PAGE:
Tmux is a terminal multiplexer. From its website:
It lets you switch easily between several programs in one terminal, detach them (they keep running in the background) and reattach them to a different terminal.
To get started type tmux in your terminal and a new session will open.
The thing I like the most is the ability to detach and re-attach terminals, just like screen does. Basically, if for instance you are working on a remote machine via ssh and you have a long task running or your connection drops, you can detach your session and let the task run on the remote machine in the background. Once you can get back to it you re-attach the terminal and you’ll be right where you left.
To detach hit Ctlr-B + d. Once you’re back at your terminal you can list all the running sessions with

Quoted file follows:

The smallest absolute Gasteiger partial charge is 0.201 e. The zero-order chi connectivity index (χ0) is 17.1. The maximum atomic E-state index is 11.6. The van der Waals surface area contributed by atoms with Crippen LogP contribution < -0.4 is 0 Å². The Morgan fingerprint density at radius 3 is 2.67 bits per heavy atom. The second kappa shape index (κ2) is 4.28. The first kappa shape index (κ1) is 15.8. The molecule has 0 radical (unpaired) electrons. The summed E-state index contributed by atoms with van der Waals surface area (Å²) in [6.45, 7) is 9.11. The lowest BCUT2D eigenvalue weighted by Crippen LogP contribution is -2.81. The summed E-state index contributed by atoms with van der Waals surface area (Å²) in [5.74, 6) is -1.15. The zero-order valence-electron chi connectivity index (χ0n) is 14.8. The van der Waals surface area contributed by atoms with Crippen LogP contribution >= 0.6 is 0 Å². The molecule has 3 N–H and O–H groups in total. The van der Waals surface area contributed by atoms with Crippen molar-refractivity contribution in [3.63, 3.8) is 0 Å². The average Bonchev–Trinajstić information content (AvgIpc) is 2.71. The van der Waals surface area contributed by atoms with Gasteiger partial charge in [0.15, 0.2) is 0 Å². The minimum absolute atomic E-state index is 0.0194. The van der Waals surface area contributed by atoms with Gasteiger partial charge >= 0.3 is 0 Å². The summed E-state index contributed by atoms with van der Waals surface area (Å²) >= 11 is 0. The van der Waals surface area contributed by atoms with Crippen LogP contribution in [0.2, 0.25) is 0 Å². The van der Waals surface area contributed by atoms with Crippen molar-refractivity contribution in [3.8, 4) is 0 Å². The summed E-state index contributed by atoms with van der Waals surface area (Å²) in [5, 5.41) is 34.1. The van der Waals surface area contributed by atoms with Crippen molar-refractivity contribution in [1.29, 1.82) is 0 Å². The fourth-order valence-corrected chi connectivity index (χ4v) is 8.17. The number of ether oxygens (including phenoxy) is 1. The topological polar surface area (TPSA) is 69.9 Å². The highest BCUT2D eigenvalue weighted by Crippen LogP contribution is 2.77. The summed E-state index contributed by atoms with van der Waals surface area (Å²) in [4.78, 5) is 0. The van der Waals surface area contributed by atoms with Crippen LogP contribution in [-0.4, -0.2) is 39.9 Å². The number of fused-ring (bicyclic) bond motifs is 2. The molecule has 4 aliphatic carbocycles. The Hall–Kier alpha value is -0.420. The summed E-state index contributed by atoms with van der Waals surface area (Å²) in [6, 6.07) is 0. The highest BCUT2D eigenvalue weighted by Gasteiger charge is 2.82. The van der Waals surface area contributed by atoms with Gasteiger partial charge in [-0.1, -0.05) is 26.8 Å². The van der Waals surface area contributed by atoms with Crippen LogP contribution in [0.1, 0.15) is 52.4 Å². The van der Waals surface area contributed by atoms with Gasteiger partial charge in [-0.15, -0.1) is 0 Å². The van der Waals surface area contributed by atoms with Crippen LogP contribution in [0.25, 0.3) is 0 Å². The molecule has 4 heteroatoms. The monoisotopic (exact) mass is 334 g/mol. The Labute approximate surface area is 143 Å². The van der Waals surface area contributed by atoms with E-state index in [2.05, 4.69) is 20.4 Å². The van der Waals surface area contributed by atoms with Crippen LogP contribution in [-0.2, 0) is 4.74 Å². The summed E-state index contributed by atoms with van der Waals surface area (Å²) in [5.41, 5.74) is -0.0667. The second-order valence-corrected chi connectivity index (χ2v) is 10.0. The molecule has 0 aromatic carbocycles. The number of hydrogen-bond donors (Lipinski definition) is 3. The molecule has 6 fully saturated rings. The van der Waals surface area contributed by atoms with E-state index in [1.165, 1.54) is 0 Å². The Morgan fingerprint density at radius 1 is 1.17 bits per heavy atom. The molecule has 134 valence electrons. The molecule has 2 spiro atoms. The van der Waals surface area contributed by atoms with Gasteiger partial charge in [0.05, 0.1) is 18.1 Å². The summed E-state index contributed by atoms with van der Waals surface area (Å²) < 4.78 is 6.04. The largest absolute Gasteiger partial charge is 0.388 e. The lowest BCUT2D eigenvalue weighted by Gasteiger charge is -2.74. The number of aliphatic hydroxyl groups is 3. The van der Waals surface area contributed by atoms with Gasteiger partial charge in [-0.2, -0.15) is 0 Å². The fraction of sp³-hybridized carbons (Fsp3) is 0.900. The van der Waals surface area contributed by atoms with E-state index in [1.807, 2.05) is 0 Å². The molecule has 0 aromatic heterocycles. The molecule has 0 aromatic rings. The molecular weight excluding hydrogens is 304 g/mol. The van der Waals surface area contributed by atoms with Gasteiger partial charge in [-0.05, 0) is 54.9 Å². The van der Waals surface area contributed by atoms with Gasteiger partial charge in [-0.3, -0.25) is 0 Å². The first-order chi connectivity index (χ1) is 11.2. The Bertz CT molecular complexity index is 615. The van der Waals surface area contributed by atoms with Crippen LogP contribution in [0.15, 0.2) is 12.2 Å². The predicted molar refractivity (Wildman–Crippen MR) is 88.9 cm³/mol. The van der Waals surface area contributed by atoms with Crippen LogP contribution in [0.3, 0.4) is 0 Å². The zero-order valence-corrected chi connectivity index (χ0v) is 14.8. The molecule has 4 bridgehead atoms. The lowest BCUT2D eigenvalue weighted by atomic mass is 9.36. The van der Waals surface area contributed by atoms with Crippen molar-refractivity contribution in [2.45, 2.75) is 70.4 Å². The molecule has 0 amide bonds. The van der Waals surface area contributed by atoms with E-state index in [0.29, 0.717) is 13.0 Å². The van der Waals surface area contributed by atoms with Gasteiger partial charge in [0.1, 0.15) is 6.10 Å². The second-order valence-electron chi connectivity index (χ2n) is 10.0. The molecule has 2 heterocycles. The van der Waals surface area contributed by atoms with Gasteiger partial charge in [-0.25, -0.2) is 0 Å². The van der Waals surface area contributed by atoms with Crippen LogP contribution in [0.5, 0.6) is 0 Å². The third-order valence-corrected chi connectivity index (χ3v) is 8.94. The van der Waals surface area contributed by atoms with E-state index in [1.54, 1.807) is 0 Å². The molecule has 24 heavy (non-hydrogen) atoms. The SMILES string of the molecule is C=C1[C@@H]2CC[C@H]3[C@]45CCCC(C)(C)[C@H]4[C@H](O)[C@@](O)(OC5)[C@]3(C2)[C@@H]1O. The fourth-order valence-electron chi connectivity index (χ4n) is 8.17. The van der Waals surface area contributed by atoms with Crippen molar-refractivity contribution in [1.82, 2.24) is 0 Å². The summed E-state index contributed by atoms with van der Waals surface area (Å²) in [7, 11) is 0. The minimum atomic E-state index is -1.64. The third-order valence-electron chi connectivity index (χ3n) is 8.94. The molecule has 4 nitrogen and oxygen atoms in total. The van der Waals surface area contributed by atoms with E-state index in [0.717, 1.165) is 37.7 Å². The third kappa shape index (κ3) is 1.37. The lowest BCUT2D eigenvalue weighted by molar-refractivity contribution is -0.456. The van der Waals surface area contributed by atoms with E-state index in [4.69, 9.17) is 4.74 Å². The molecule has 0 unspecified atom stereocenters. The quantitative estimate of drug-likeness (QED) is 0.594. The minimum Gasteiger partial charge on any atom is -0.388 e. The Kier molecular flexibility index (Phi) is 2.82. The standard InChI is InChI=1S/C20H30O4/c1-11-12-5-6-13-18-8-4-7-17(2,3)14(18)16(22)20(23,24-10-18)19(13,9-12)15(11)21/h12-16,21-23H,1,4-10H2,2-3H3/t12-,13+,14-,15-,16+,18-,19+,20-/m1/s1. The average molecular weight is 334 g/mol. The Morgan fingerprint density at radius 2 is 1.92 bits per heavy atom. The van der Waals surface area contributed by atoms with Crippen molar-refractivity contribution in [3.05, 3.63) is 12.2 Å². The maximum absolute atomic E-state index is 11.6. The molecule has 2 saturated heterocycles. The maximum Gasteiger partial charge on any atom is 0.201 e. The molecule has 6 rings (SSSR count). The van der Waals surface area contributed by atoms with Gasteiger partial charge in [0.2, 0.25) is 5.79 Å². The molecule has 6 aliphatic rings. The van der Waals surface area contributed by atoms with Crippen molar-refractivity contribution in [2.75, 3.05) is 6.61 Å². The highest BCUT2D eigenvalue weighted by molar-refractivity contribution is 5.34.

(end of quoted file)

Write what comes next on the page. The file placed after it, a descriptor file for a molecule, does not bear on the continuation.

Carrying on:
$ tmux ls 0: 1 windows (created [date]) 1: 1 windows (created [date])(attached)
Kill or attach to one:
$ tmux kill-session -t session-name $ tmux a -t session-name
Second great feature is having multiple windows on the same session and splitting them into panes, much like Terminator (and screen again) if you wonder.
Having many windows (better call them workspaces?) is handy to avoid opening lots of ssh sessions at once, or filling your desktop with actual terminal windows. Create and manage them as follows:
|Ctrl-B + c||create a new window|
|Ctrl-B + n/p||next/previous window|
|Ctrl-B + w||choose window|
Panes are instead useful for editing files side by side (like splitting a text editor), keeping top running in sight or, just like windows, working on two different tasks in the same terminal.
|Ctrl-B + “||split vertically|
|Ctrl-B + %||split horizontally|
|Ctrl-B + x||close pane|
|Ctrl-B + ARROW_KEY||select pane|
You can get the full list of shortcuts by hitting Ctrl-B + ?.
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Source: man page (online version)